Settler colonialism

type of colonization

Settler colonialism is a form of colonialism that seeks to replace indigenous sovereignty with a new sovereign society of settlers. This form of colonialism was practiced by the Spanish Empire, the French Colonial Empire, the Dutch Empire, the Portuguese Empire, and the British Empire during the European colonization of the Americas and to a more limited extent during the colonisation of Africa. The United States, Canada, most Latin American countries, Australia, New Zealand, and South Africa were founded from former settler colonies.

Invasion is a structure not an event. ~ Patrick Wolfe

Quotes edit

  • In reality, however, it was a 'white peril' that menaced Asia - and indeed the rest of the world. In all history, there had never been a mass movement of peoples to compare with the exodus from Europe between 1850 and 1914… However, a rising proportion of European emigrants were now heading eastward. Scotsmen and Irishmen in particular were flocking to Australia and New Zealand; by the eve of the First World War, nearly one in five British emigrants was bound for Australasia; by the middle of the century it would be one in two. Settlers from Britain, Holland and France were also busily establishing themselves as planters in Malaya, the East Indies and Indo-China. Meanwhile, a growing number of Central and East European Jews, inspired by Zionist leaders like Theodor Herzl, were moving to Palestine in the hope of establishing a Jewish state there. Finally, as we shall see, a very large number of Russians were also heading east, to Central Asia, Siberia and beyond. All this movement was in large measure voluntary, unlike the enforced shipment of millions of Africans to American and Caribbean plantations that had taken place in the seventeenth and eighteenth centuries. However, comparable numbers of indentured labourers from India and China were also on the move in 1900, their condition only marginally better than slavery, to work in plantations and mines owned and managed by Europeans. Asians would have preferred to migrate in larger numbers to America and Australasia, but were prevented from doing so by restrictions imposed on Japanese and Chinese immigration in the late nineteenth century.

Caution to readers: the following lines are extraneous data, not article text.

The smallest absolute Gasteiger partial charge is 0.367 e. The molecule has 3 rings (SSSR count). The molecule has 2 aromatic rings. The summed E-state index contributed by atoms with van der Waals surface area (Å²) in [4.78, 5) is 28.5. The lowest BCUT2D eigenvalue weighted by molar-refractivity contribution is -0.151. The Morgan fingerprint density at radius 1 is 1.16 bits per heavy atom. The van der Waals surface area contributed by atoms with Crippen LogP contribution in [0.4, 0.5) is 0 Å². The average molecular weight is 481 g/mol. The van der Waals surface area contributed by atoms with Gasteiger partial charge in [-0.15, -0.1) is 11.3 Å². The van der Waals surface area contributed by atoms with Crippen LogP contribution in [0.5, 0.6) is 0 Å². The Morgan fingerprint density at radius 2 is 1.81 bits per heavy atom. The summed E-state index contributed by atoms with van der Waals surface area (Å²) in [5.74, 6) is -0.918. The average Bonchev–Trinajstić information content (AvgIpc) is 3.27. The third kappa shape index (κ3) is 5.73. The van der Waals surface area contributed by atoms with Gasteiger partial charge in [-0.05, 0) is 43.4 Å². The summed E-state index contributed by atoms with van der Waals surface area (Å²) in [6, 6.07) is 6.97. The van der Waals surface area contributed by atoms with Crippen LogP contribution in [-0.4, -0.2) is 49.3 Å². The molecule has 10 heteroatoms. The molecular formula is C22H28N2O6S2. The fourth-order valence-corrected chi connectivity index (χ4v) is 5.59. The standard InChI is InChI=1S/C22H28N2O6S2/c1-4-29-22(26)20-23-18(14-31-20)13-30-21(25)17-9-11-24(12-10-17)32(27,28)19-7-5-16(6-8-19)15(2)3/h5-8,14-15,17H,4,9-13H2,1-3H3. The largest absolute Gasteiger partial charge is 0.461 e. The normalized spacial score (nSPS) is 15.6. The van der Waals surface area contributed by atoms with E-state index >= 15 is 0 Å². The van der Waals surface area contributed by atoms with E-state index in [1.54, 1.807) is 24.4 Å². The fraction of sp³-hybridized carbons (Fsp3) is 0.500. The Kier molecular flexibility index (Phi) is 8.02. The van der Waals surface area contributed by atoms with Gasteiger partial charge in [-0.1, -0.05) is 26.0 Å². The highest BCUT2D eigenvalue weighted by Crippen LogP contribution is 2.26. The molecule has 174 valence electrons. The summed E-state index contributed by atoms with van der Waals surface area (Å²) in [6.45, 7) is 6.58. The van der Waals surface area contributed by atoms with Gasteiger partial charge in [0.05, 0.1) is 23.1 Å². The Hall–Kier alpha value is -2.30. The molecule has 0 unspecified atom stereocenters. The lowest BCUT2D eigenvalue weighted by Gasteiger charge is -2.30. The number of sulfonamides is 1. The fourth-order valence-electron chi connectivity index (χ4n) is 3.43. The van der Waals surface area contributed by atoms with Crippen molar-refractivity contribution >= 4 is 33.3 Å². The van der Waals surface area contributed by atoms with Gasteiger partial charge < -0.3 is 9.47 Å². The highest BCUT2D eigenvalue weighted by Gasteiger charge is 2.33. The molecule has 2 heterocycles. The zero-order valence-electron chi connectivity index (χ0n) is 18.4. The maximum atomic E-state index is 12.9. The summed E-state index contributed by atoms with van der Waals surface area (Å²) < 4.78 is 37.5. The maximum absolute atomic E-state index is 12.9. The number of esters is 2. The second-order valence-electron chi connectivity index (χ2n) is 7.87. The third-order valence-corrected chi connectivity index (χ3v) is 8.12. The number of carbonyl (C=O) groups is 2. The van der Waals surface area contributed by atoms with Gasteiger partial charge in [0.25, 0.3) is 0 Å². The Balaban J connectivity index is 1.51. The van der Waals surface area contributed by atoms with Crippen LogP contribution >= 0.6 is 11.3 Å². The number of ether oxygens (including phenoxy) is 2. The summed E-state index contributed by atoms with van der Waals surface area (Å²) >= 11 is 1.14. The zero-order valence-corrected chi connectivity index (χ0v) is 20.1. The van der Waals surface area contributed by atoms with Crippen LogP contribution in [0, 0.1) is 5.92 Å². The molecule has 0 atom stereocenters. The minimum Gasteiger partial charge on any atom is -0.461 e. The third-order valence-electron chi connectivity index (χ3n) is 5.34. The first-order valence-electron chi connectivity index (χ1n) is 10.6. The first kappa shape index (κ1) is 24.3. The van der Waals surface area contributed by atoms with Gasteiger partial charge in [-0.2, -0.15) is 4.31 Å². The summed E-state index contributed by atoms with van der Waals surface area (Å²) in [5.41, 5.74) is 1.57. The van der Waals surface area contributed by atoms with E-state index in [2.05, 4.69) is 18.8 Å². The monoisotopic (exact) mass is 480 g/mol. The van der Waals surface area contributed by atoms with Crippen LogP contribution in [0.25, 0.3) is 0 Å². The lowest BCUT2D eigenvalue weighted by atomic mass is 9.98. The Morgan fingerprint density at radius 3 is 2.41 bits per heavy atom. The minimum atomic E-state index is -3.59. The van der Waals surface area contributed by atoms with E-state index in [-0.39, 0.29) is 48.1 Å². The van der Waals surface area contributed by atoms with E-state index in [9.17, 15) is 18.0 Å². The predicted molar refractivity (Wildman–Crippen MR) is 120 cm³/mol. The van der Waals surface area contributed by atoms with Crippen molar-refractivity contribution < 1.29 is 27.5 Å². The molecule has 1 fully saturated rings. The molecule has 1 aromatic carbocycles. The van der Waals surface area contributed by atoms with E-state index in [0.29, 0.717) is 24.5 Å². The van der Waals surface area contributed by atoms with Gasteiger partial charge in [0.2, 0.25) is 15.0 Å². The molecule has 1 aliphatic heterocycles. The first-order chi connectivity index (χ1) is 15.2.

• Niall Ferguson, The War of the World: Twentieth-Century Conflict and the Descent of the West (2006), p. 45-46
  • Overt debates about genocide have been relatively slow in developing, in part because of the creation of a TRC, mandated with collecting the ‘truth’ about the IRS system while similarly engaging in ‘reconciliation’ (a contested term) with settler Canadians. While Canada's history wars may seem slow in getting off the ground, the TRC's more ‘balanced’ approach and wide-ranging engagement with non-Aboriginal societal actors may have a greater effect in stimulating national awareness than in the United States and Australia.
  • Settler colonizers come to stay: invasion is a structure not an event.

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